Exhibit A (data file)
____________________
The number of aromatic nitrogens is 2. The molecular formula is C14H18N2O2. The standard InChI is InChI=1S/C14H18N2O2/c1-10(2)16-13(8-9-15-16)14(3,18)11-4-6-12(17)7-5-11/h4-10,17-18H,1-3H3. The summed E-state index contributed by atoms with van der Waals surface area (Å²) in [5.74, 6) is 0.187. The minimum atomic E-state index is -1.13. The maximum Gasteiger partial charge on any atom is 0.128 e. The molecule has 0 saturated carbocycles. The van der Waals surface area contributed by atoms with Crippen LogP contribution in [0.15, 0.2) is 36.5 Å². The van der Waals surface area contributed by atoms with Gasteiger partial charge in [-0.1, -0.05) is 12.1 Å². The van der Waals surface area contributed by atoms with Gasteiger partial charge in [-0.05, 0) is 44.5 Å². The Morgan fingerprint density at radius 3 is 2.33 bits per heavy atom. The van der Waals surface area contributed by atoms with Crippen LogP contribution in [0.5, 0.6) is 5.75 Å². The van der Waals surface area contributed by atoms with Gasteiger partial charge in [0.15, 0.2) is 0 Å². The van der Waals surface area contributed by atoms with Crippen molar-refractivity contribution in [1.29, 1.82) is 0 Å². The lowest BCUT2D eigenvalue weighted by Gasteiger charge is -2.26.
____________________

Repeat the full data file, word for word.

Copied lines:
The number of aromatic nitrogens is 2. The molecular formula is C14H18N2O2. The standard InChI is InChI=1S/C14H18N2O2/c1-10(2)16-13(8-9-15-16)14(3,18)11-4-6-12(17)7-5-11/h4-10,17-18H,1-3H3. The summed E-state index contributed by atoms with van der Waals surface area (Å²) in [5.74, 6) is 0.187. The minimum atomic E-state index is -1.13. The maximum Gasteiger partial charge on any atom is 0.128 e. The molecule has 0 saturated carbocycles. The van der Waals surface area contributed by atoms with Crippen LogP contribution in [0.15, 0.2) is 36.5 Å². The van der Waals surface area contributed by atoms with Gasteiger partial charge in [-0.1, -0.05) is 12.1 Å². The van der Waals surface area contributed by atoms with Gasteiger partial charge in [-0.05, 0) is 44.5 Å². The Morgan fingerprint density at radius 3 is 2.33 bits per heavy atom. The van der Waals surface area contributed by atoms with Crippen LogP contribution in [0.5, 0.6) is 5.75 Å². The van der Waals surface area contributed by atoms with Gasteiger partial charge in [0.15, 0.2) is 0 Å². The van der Waals surface area contributed by atoms with Crippen molar-refractivity contribution in [1.29, 1.82) is 0 Å². The lowest BCUT2D eigenvalue weighted by Gasteiger charge is -2.26.